Mayuka Horikawa, Veronique Minard-Colin, Takashi Matsushita, Thomas F. Tedder
Diabetes mellitus is associated with platelet hyperactivity, which leads to increased morbidity and mortality from cardiovascular disease. This is coupled with enhanced levels of thromboxane (TX), an eicosanoid that facilitates platelet aggregation. Although intensely studied, the mechanism underlying the relationship among hyperglycemia, TX generation, and platelet hyperactivity remains unclear. We sought to identify key signaling components that connect high levels of glucose to TX generation and to examine their clinical relevance. In human platelets, aldose reductase synergistically modulated platelet response to both hyperglycemia and collagen exposure through a pathway involving ROS/PLCγ2/PKC/p38α MAPK. In clinical patients with platelet activation (deep vein thrombosis; saphenous vein graft occlusion after coronary bypass surgery), and particularly those with diabetes, urinary levels of a major enzymatic metabolite of TX (11-dehydro-TXB2 [TX-M]) were substantially increased. Elevated TX-M persisted in diabetic patients taking low-dose aspirin (acetylsalicylic acid, ASA), suggesting that such patients may have underlying endothelial damage, collagen exposure, and thrombovascular disease. Thus, our study has identified multiple potential signaling targets for designing combination chemotherapies that could inhibit the synergistic activation of platelets by hyperglycemia and collagen exposure.
Wai Ho Tang, Jeremiah Stitham, Scott Gleim, Concetta Di Febbo, Ettore Porreca, Cristiano Fava, Stefania Tacconelli, Marta Capone, Virgilio Evangelista, Giacomo Levantesi, Li Wen, Kathleen Martin, Pietro Minuz, Jeffrey Rade, Paola Patrignani, John Hwa
A fundamental goal in cancer research is the identification of the cell types and signaling pathways capable of initiating and sustaining tumor growth, as this has the potential to reveal therapeutic targets. Stem and progenitor cells have been implicated in the genesis of select lymphoid malignancies. However, the identity of the cells in which mature lymphoid neoplasms are initiated remains unclear. Here, we investigate the origin of peripheral T cell lymphomas using mice in which Snf5, a chromatin remodelling–complex subunit with tumor suppressor activity, could be conditionally inactivated in developing T cells. In this model of mature peripheral T cell lymphomas, the cell of origin was a mature CD44hiCD122loCD8+ T cell that resembled a subset of memory cells that has capacity for self-renewal and robust expansion, features shared with stem cells. Further analysis showed that Snf5 loss led to activation of a Myc-driven signaling network and stem cell transcriptional program. Finally, lymphomagenesis and lymphoma proliferation depended upon TCR signaling, establishing what we believe to be a new paradigm for lymphoid malignancy growth. These findings suggest that the self-renewal and robust proliferative capacities of memory T cells are associated with vulnerability to oncogenic transformation. Our findings further suggest that agents that impinge upon TCR signaling may represent an effective therapeutic modality for this class of lethal human cancers.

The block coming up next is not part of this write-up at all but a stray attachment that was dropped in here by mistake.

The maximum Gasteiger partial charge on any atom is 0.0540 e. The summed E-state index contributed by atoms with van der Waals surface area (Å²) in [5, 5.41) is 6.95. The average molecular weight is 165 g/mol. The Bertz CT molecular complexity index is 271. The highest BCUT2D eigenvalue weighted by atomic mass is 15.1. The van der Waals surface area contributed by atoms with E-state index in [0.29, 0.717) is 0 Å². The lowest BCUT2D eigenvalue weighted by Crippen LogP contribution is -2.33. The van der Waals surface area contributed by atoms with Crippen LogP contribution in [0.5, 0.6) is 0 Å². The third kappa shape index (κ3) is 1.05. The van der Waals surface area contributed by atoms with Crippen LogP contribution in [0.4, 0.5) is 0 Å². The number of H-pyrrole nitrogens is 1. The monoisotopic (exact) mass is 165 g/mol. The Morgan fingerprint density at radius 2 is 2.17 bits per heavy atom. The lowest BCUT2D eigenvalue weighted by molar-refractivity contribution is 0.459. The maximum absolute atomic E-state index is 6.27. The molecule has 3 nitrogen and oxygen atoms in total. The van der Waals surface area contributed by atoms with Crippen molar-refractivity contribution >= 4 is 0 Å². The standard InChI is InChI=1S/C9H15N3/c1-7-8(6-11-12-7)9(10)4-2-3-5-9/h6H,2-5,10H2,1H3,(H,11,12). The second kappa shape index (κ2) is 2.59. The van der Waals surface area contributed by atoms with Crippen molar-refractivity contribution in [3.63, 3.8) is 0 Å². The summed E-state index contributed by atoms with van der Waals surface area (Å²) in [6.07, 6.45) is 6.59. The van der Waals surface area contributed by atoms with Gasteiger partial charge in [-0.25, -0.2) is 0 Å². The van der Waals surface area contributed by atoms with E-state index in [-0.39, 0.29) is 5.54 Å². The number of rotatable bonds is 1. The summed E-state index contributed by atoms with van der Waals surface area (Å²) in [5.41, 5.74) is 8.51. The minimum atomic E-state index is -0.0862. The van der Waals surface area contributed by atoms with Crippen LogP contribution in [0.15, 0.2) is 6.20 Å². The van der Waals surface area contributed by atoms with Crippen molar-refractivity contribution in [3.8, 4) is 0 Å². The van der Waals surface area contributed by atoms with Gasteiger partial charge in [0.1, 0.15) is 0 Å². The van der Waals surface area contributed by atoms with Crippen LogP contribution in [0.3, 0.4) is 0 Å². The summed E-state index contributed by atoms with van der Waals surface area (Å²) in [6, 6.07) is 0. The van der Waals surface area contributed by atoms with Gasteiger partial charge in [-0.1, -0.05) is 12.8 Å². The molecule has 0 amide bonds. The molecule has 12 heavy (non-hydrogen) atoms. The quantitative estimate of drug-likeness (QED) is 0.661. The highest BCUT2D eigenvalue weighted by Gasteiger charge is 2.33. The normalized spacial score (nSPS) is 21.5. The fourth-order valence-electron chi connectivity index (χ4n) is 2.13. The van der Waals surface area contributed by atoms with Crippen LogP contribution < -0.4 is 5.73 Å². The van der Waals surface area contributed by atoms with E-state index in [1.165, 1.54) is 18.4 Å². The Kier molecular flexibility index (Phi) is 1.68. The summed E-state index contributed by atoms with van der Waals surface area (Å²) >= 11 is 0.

Xi Wang, Miriam B.F. Werneck, Boris G. Wilson, Hye-Jung Kim, Michael J. Kluk, Christopher S. Thom, Jonathan W. Wischhusen, Julia A. Evans, Jonathan L. Jesneck, Phuong Nguyen, Courtney G. Sansam, Harvey Cantor, Charles W.M. Roberts